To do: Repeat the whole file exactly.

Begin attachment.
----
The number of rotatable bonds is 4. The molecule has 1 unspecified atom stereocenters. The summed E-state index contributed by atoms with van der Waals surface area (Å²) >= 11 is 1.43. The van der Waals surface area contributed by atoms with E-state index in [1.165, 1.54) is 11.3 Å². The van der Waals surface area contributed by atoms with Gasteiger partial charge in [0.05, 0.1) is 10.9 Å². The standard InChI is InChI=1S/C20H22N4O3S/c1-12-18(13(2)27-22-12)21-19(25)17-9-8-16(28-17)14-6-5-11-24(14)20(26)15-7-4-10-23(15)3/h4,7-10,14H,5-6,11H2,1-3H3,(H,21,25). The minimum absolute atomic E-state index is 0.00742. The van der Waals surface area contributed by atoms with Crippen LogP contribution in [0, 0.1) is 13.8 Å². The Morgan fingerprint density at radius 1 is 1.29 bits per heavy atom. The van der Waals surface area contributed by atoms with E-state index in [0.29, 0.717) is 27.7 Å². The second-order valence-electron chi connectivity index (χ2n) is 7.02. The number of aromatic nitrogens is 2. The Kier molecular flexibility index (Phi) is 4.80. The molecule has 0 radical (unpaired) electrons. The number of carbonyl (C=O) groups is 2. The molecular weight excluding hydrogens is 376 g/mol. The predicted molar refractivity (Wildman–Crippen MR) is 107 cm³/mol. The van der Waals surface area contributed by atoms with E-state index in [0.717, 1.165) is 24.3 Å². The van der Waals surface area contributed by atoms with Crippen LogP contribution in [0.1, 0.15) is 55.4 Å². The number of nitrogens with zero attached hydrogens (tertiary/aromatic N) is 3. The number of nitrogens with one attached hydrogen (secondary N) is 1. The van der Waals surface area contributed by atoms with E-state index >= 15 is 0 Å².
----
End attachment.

The number of rotatable bonds is 4. The molecule has 1 unspecified atom stereocenters. The summed E-state index contributed by atoms with van der Waals surface area (Å²) >= 11 is 1.43. The van der Waals surface area contributed by atoms with E-state index in [1.165, 1.54) is 11.3 Å². The van der Waals surface area contributed by atoms with Gasteiger partial charge in [0.05, 0.1) is 10.9 Å². The standard InChI is InChI=1S/C20H22N4O3S/c1-12-18(13(2)27-22-12)21-19(25)17-9-8-16(28-17)14-6-5-11-24(14)20(26)15-7-4-10-23(15)3/h4,7-10,14H,5-6,11H2,1-3H3,(H,21,25). The minimum absolute atomic E-state index is 0.00742. The van der Waals surface area contributed by atoms with Crippen LogP contribution in [0, 0.1) is 13.8 Å². The Morgan fingerprint density at radius 1 is 1.29 bits per heavy atom. The van der Waals surface area contributed by atoms with E-state index in [0.29, 0.717) is 27.7 Å². The second-order valence-electron chi connectivity index (χ2n) is 7.02. The number of aromatic nitrogens is 2. The Kier molecular flexibility index (Phi) is 4.80. The molecule has 0 radical (unpaired) electrons. The number of carbonyl (C=O) groups is 2. The molecular weight excluding hydrogens is 376 g/mol. The predicted molar refractivity (Wildman–Crippen MR) is 107 cm³/mol. The van der Waals surface area contributed by atoms with E-state index in [0.717, 1.165) is 24.3 Å². The van der Waals surface area contributed by atoms with Crippen LogP contribution in [0.1, 0.15) is 55.4 Å². The number of nitrogens with zero attached hydrogens (tertiary/aromatic N) is 3. The number of nitrogens with one attached hydrogen (secondary N) is 1. The van der Waals surface area contributed by atoms with E-state index >= 15 is 0 Å².